As the term implies, situations in a workplace can change. An employee’s supervisor, for instance, may begin to develop a personal relationship with him. An employee who has been assigned with a new manager might have trouble adjusting to a new boss and his personality. It is necessary to be able to assess these situations so that an individual will be able to function in a workplace that is constantly changing.
Situations that affect an employee’s performance are often described using terms such as conflict, uncertainty and pressure. These are commonly referred to as conflict-driven and uncertainty-driven situations. A critical problem with this type of assessment is that an employee may have difficulty explaining his or her reaction to certain types of situations. Thus, the ability to clearly express your reactions in front of others may be difficult for you to do. An interviewer will need to know what type of reaction you actually had when a certain event occurred.
An assessment that attempts to evaluate the applicant based on his or her reaction to certain situations can also be difficult if the assessment is not structured in an appropriate manner. The assessment can include questions such as, “Upon receiving this report, did this situation make you feel excited and confident, afraid and nervous, stressed and overwhelmed, or sad and down?” In order to create a more thorough evaluation of your applicants, you should conduct several tests in each area of the assessment in which you need to assess the same applicant.
If you use a situation-driven assessment, the assessment is typically designed to help you answer questions concerning the applicant and how he or she may react to the specific scenario that was presented to them. For instance, if you want to evaluate a new employee, you might be able to ask him or her, “Based on your previous experience in this position, how would you react to this situation? “An assessment that includes this question may include questions like,” Upon receiving this report, did this situation make you feel happy and satisfied, sad, stressed and overwhelmed, nervous and fearful, or angry? “How did you respond when you first received this report?”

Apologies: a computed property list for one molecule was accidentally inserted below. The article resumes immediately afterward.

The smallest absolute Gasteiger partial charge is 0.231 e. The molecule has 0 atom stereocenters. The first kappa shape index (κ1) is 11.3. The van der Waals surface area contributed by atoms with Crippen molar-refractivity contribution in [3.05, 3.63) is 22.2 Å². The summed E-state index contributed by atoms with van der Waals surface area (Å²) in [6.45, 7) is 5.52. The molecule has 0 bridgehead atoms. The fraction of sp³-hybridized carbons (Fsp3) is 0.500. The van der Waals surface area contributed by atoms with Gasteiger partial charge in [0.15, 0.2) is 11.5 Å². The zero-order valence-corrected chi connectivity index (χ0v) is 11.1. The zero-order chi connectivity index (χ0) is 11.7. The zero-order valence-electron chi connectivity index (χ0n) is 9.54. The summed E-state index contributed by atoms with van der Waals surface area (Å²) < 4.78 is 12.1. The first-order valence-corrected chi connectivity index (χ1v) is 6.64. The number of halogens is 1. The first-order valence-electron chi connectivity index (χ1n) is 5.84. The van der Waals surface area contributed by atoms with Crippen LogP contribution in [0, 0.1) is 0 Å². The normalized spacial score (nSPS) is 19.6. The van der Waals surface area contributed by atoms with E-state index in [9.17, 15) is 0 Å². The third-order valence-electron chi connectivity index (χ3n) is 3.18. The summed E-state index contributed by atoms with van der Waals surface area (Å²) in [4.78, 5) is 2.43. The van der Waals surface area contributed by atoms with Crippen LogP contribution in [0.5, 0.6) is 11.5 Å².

Another critical assessment is a conflict-driven assessment. When you assess an employee through this type of assessment, you try to determine whether your assessment is accurate based on the information you have learned about him or her. The assessments will include questions such as “Based on what you have read about this candidate, were you satisfied with the way he or she handled situations where this applicant was involved, or were you dissatisfied with the way the person conducted the job?”
A situation-driven assessment will involve a series of questions that focus on the type of feedback you got from your past clients and the problems they faced in their past jobs. Questions that involve identifying the results of the assessments will also be part of the assessment. The purpose of this is to evaluate the current state of the applicant, to determine whether he or she is capable of working with a particular situation.
A critical assessment will focus on how you expect your employee to respond to the information that is presented during the assessment. For example, you may ask an employee, “Based on your previous employment and the feedback you’ve received, was the feedback from the previous employer satisfactory, unsatisfactory or poor?” You will then use the results of the assessment to help you determine your employee’s performance.